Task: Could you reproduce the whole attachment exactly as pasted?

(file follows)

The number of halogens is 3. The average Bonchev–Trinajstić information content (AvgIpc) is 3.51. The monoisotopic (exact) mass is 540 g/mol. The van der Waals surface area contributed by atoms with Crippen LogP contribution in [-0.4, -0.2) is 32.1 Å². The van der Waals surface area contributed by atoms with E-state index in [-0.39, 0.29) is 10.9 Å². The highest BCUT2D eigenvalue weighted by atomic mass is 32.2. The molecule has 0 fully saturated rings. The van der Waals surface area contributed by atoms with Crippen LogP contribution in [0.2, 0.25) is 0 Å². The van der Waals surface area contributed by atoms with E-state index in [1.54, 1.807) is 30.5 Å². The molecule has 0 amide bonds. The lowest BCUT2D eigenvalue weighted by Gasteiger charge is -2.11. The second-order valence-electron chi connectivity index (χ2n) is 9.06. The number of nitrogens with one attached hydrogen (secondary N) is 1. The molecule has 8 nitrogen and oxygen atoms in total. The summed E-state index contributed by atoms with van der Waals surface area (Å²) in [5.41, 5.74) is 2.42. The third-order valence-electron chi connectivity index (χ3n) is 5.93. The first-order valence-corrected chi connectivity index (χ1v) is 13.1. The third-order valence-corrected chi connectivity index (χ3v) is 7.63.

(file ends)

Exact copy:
The number of halogens is 3. The average Bonchev–Trinajstić information content (AvgIpc) is 3.51. The monoisotopic (exact) mass is 540 g/mol. The van der Waals surface area contributed by atoms with Crippen LogP contribution in [-0.4, -0.2) is 32.1 Å². The van der Waals surface area contributed by atoms with E-state index in [-0.39, 0.29) is 10.9 Å². The highest BCUT2D eigenvalue weighted by atomic mass is 32.2. The molecule has 0 fully saturated rings. The van der Waals surface area contributed by atoms with Crippen LogP contribution in [0.2, 0.25) is 0 Å². The van der Waals surface area contributed by atoms with E-state index in [1.54, 1.807) is 30.5 Å². The molecule has 0 amide bonds. The lowest BCUT2D eigenvalue weighted by Gasteiger charge is -2.11. The second-order valence-electron chi connectivity index (χ2n) is 9.06. The number of nitrogens with one attached hydrogen (secondary N) is 1. The molecule has 8 nitrogen and oxygen atoms in total. The summed E-state index contributed by atoms with van der Waals surface area (Å²) in [5.41, 5.74) is 2.42. The third-order valence-electron chi connectivity index (χ3n) is 5.93. The first-order valence-corrected chi connectivity index (χ1v) is 13.1. The third-order valence-corrected chi connectivity index (χ3v) is 7.63.